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The city of Lille appeared in the Middle Ages. The first document - the Great Charter - dates from 1066. The name Lille comes from Insula , and then Isle , as the city was built on the river Deûle.

Lille was founded by Baldwin V, Count of Flanders.  Traditionally, historians link the foundation of the city with the creation of the Saint Peter’s Chapter in 1055-1065. Lille (or in flemish : Rijsel) becomes the capital of Rijsel-Flanders,  the southern, more or less independent part of the County of Flanders. Already since the 12th century, however, the main language was French, although in the more rural areas surrounding Lille, flemish has been spoken until deep into the 20th century. Together with Dijon and Brussels, the city became one of the capitals of the Burgundy states, which, at the peak of their glory, stretched from Holland to the Mâconnais and the Franche-Comté. 

In 1667 the French king Louis XIV annexed the entire region  to France (against the will of the inhabitants). During the Spanish succession war, Lille briefly returned to the Netherlands, but was given back to France in the Treaty of Utrecht. The city suffered heavily during the French revolution : the St. Peter Church was demolished.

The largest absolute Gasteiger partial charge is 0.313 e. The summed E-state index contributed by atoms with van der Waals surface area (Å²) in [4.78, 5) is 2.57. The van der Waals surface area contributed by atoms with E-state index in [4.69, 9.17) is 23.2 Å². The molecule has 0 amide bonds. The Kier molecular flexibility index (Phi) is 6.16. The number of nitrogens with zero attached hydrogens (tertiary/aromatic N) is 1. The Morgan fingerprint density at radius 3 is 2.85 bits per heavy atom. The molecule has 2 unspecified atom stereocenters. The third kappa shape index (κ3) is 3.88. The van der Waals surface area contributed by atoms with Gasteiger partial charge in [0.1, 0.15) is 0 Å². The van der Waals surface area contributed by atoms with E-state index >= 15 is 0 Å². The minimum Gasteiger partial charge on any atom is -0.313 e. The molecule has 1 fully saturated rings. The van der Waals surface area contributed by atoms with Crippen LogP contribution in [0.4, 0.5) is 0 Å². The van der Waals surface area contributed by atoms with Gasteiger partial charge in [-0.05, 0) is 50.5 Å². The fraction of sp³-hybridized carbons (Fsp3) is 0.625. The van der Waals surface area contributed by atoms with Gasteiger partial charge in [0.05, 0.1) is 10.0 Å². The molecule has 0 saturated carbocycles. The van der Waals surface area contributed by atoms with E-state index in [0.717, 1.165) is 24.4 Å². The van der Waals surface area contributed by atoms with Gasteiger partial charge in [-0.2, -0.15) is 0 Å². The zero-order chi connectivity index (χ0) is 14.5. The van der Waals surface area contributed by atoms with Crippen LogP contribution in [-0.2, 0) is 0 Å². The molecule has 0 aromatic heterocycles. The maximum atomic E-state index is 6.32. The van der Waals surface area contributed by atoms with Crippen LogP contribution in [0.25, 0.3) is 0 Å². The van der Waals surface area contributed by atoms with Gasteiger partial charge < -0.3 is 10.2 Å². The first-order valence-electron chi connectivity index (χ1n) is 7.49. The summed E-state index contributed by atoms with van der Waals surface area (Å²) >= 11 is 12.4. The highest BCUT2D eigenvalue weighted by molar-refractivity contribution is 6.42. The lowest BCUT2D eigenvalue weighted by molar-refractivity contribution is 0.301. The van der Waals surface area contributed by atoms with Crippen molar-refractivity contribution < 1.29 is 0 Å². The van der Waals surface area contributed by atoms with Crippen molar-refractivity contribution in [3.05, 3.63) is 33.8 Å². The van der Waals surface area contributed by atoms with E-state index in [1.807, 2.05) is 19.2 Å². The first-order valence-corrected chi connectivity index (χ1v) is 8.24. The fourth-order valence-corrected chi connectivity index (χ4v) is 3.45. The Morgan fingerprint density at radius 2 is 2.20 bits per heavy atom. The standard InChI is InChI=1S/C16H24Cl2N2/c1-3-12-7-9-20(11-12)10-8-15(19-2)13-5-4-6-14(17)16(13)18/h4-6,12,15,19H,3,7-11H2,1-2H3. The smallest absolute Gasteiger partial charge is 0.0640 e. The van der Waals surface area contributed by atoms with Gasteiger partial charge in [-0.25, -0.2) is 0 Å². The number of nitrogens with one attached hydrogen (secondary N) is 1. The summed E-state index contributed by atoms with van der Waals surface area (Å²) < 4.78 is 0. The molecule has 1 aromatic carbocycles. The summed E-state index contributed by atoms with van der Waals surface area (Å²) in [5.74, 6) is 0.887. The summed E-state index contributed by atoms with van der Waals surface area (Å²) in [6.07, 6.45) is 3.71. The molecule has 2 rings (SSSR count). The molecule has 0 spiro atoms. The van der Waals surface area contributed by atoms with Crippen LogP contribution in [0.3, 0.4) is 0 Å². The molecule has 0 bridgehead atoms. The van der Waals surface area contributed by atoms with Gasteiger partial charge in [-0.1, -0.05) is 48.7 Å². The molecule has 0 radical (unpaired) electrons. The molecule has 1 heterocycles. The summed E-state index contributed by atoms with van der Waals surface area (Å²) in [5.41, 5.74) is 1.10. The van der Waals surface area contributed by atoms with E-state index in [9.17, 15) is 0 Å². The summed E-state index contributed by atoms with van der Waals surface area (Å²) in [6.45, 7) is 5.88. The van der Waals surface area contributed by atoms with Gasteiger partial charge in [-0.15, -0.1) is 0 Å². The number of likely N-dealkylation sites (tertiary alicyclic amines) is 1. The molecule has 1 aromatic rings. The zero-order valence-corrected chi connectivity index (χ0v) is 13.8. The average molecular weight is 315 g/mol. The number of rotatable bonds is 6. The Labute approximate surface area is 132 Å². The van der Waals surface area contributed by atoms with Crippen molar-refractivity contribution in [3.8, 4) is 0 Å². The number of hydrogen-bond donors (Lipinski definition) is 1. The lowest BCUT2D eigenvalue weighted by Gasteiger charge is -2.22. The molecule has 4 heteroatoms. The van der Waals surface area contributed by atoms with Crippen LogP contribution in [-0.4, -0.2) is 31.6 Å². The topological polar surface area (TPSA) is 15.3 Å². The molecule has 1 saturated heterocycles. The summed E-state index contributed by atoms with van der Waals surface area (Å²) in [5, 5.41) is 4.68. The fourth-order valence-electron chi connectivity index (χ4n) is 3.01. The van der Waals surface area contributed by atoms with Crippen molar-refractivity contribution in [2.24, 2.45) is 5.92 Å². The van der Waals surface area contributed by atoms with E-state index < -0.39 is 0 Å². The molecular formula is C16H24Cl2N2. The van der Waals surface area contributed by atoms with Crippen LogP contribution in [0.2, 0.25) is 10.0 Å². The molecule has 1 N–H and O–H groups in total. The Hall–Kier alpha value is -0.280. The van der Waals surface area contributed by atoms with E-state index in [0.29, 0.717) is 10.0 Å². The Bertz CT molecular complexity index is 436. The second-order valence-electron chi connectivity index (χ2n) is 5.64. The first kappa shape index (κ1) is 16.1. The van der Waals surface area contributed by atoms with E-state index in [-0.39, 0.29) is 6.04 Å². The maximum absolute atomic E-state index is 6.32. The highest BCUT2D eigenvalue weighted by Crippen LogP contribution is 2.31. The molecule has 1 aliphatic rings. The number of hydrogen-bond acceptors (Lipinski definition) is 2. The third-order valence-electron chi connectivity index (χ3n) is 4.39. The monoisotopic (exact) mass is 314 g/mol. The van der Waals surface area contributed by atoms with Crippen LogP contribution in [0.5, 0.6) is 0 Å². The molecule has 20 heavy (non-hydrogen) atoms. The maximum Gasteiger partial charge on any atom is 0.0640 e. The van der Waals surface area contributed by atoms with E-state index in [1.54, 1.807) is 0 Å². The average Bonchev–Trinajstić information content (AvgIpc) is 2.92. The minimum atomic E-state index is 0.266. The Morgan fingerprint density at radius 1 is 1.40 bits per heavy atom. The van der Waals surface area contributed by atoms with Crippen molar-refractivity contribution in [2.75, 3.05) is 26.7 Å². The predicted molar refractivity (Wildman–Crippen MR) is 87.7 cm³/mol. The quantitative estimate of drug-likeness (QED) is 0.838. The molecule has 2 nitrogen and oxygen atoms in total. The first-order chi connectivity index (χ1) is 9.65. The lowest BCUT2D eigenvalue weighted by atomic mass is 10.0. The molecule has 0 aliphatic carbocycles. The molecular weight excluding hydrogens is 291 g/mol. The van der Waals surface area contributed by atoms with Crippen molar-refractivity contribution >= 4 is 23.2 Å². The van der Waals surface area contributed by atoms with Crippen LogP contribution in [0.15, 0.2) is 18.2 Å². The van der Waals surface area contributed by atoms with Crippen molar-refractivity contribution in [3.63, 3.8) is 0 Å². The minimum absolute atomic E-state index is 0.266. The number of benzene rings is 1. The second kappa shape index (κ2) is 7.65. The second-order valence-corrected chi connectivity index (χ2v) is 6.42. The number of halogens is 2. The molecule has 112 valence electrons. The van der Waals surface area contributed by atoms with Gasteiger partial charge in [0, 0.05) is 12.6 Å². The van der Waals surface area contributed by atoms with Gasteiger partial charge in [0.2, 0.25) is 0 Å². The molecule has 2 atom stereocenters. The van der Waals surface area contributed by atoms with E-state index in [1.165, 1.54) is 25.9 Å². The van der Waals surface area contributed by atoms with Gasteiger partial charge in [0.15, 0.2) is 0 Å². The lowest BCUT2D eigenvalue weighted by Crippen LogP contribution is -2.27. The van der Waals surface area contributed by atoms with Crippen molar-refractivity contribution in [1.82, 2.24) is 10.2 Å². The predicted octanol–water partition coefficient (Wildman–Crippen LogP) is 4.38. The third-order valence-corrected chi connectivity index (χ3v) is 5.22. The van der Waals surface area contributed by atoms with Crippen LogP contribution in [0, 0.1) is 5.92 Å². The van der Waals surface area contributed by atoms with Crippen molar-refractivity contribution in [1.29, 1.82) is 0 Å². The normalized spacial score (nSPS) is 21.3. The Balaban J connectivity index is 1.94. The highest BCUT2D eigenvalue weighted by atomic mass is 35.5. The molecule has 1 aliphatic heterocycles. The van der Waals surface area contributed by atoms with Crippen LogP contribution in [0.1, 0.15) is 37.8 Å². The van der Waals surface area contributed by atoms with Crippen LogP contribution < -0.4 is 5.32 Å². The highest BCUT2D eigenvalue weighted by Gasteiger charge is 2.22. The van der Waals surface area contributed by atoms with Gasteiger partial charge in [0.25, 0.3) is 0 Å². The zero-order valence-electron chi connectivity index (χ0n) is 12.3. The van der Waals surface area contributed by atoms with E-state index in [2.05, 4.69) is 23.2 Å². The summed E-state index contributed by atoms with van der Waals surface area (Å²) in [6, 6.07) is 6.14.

During the 19th century a new basilica was built.  In the 19 th century, Lille became a major industrial capital; the city expanded rapidly by annexing five towns (Wazemmes, Esquermes, Moulins, Fives and Fbg. Saint Maurice). The surface area of Lille tripled and the number of its inhabitants doubled to 120,000. One century later (in the 1950s), the decline of the textile industry posed serious economic problems for the city, which decided to turn resolutely towards the tertiary sector (banking, insurance, universities, leading schools and administrations). The brand new district of the city, Euralille, which was inaugurated in 1994, is the living example of a highly successful conversion. High speed trains now leave for Brussels, London and Paris - placing Lille at the centre of north western Europe.

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